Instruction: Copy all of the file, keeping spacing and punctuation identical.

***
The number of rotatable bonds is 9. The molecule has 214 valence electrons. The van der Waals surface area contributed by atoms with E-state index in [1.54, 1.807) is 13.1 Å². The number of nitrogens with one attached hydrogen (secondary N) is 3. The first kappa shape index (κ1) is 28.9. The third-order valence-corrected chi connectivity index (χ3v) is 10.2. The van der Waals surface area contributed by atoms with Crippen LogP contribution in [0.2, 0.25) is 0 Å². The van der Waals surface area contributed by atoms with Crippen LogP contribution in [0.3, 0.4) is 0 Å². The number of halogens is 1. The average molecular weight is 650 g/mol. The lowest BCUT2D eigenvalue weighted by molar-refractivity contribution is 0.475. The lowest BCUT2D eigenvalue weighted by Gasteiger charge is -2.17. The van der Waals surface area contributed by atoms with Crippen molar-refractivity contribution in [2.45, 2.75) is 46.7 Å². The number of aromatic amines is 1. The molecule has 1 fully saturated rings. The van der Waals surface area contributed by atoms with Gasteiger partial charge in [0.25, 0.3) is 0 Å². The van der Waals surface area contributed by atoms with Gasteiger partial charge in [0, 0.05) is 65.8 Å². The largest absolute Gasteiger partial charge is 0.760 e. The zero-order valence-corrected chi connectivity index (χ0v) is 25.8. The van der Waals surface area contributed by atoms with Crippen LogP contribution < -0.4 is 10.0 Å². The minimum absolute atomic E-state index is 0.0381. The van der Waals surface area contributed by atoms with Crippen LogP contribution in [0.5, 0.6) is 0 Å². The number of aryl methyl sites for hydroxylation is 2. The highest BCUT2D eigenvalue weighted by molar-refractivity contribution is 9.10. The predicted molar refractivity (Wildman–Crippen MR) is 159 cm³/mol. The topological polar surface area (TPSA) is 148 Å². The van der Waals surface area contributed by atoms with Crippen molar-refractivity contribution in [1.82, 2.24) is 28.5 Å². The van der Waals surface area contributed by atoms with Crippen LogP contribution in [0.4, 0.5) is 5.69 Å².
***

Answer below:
The number of rotatable bonds is 9. The molecule has 214 valence electrons. The van der Waals surface area contributed by atoms with E-state index in [1.54, 1.807) is 13.1 Å². The number of nitrogens with one attached hydrogen (secondary N) is 3. The first kappa shape index (κ1) is 28.9. The third-order valence-corrected chi connectivity index (χ3v) is 10.2. The van der Waals surface area contributed by atoms with Crippen LogP contribution in [0.2, 0.25) is 0 Å². The van der Waals surface area contributed by atoms with Crippen LogP contribution in [0.3, 0.4) is 0 Å². The number of halogens is 1. The average molecular weight is 650 g/mol. The lowest BCUT2D eigenvalue weighted by molar-refractivity contribution is 0.475. The lowest BCUT2D eigenvalue weighted by Gasteiger charge is -2.17. The van der Waals surface area contributed by atoms with Crippen molar-refractivity contribution in [2.45, 2.75) is 46.7 Å². The number of aromatic amines is 1. The molecule has 1 fully saturated rings. The van der Waals surface area contributed by atoms with Gasteiger partial charge in [0.25, 0.3) is 0 Å². The van der Waals surface area contributed by atoms with Gasteiger partial charge in [0, 0.05) is 65.8 Å². The largest absolute Gasteiger partial charge is 0.760 e. The zero-order valence-corrected chi connectivity index (χ0v) is 25.8. The van der Waals surface area contributed by atoms with Crippen LogP contribution < -0.4 is 10.0 Å². The minimum absolute atomic E-state index is 0.0381. The van der Waals surface area contributed by atoms with Crippen LogP contribution in [0.5, 0.6) is 0 Å². The number of aryl methyl sites for hydroxylation is 2. The highest BCUT2D eigenvalue weighted by molar-refractivity contribution is 9.10. The predicted molar refractivity (Wildman–Crippen MR) is 159 cm³/mol. The topological polar surface area (TPSA) is 148 Å². The van der Waals surface area contributed by atoms with Crippen molar-refractivity contribution in [1.82, 2.24) is 28.5 Å². The van der Waals surface area contributed by atoms with Crippen LogP contribution in [0.4, 0.5) is 5.69 Å².